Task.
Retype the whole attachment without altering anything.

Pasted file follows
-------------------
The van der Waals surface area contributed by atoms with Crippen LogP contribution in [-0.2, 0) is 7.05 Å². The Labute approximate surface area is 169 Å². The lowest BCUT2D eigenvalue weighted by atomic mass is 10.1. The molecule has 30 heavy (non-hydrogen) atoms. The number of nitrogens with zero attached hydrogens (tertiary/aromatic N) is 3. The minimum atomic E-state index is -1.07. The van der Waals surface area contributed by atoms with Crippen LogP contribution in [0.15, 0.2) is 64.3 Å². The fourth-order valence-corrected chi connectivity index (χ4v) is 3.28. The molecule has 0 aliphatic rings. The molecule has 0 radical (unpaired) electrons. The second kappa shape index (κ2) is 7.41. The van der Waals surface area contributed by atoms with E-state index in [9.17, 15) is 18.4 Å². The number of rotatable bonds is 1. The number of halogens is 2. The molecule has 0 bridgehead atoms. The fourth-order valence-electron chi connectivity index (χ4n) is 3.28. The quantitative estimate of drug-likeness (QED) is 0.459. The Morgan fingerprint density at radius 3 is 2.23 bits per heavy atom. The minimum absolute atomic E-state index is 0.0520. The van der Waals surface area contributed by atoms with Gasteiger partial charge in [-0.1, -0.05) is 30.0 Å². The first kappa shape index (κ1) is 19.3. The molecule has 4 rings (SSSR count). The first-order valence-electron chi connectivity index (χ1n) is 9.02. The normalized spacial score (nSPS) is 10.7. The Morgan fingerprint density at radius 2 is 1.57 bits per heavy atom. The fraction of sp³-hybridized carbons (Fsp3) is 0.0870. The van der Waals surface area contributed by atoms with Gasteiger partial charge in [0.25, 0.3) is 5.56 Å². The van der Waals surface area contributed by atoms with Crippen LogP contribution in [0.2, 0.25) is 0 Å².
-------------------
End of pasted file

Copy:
The van der Waals surface area contributed by atoms with Crippen LogP contribution in [-0.2, 0) is 7.05 Å². The Labute approximate surface area is 169 Å². The lowest BCUT2D eigenvalue weighted by atomic mass is 10.1. The molecule has 30 heavy (non-hydrogen) atoms. The number of nitrogens with zero attached hydrogens (tertiary/aromatic N) is 3. The minimum atomic E-state index is -1.07. The van der Waals surface area contributed by atoms with Crippen LogP contribution in [0.15, 0.2) is 64.3 Å². The fourth-order valence-corrected chi connectivity index (χ4v) is 3.28. The molecule has 0 aliphatic rings. The molecule has 0 radical (unpaired) electrons. The second kappa shape index (κ2) is 7.41. The van der Waals surface area contributed by atoms with E-state index in [9.17, 15) is 18.4 Å². The number of rotatable bonds is 1. The number of halogens is 2. The molecule has 0 bridgehead atoms. The fourth-order valence-electron chi connectivity index (χ4n) is 3.28. The quantitative estimate of drug-likeness (QED) is 0.459. The Morgan fingerprint density at radius 3 is 2.23 bits per heavy atom. The minimum absolute atomic E-state index is 0.0520. The van der Waals surface area contributed by atoms with Gasteiger partial charge in [-0.1, -0.05) is 30.0 Å². The first kappa shape index (κ1) is 19.3. The molecule has 4 rings (SSSR count). The first-order valence-electron chi connectivity index (χ1n) is 9.02. The normalized spacial score (nSPS) is 10.7. The Morgan fingerprint density at radius 2 is 1.57 bits per heavy atom. The fraction of sp³-hybridized carbons (Fsp3) is 0.0870. The van der Waals surface area contributed by atoms with Gasteiger partial charge in [0.25, 0.3) is 5.56 Å². The van der Waals surface area contributed by atoms with Crippen LogP contribution in [0.2, 0.25) is 0 Å².